EC: I have two children from my previous marriage and Cindy has two. My daughter thoroughly supports me. She has even given me clothes that no longer fit her. We go out together; we did a wine tour recently. (I wasn’t thrilled because the area doesn’t have much red, but it was still good.)
My son, on the other hand, is distant. It might be because he is only 22 and has his own issues to deal with. He prefers to communicate with me exclusively by text. He did come Christmas Eve and spent the day with Cindy and me, but that was the last I’ve seen of him. My daughter says he’s the same way at home with his mom, so it might not be so much about me. Cindy’s two children are older and have totally accepted me. Her daughter, Neilie, has even told me that I don’t need makeup.
JS: Now that you are living as a woman, do you feel that you have transitioned or do you feel that you’ll be in limbo until you undergo sexual reassignment surgery (SRS)?
EC: I have always felt myself to be a woman, even when in male mode. But I still want that last vestige of male-hood gone. When I was younger, I used to put an X-Acto knife to my genitals and think about cutting them off. Fortunately I didn’t, as I found out years later that the surgeons need them!
The issue that I have is all the hoops you have to jump through to get to surgery. First I had to present myself as a woman for a full year, then I had to wait on my endocrinologist and other professionals to formally produce letters approving me as a candidate for surgery. Then I met (just recently) with the surgeon. Now my case has to go before a board. It requires infinite patience.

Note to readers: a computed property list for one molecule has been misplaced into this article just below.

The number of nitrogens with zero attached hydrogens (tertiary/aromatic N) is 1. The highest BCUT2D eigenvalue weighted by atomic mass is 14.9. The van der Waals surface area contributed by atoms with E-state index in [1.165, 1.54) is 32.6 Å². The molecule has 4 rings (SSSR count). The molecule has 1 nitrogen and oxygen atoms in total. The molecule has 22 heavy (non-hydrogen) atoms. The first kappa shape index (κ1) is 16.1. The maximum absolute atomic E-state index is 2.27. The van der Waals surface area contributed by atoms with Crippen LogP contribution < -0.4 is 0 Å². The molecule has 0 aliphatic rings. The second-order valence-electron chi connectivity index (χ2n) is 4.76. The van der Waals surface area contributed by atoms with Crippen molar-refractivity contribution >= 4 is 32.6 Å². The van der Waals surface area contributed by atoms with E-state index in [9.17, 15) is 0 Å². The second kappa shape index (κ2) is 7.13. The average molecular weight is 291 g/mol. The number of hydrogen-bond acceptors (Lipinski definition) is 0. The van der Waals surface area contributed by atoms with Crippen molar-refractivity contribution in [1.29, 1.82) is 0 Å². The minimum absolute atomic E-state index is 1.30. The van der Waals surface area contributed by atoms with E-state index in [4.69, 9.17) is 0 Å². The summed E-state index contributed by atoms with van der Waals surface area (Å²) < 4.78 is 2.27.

JS: What does a cloud ops engineer do?
EC: A cloud ops engineer builds out systems and processes for cloud providers such as Amazon AWS and Microsoft Azure. I work in AWS and create virtual servers and load balancers. I also set up security groups which act as firewalls.
JS: Tell us about your other work life, on the farm.
EC: We have had alpacas on the farm for over three years now. We raise them for their fleece. This fleece is sheared once a year and made into yarn at a co-op that offers us credit on product. We have a store on our property that is open on the weekends up until Christmas. I give the tours and my wife shows visitors the product in the store. We have everything from socks and boot-liners to high-end sweaters, cardigans and dusters. We hope to open an online extension soon.
Alpacas are social animals and anyone who wants to keep them should have at least three. This is in case you have to take one to the vet, as the one left alone will have anxiety issues. We currently have 25 alpacas, four of which were born on property. (We have been trained to assist in deliveries.) We also have 28 chickens, and we free range them, so every day is an Easter egg hunt.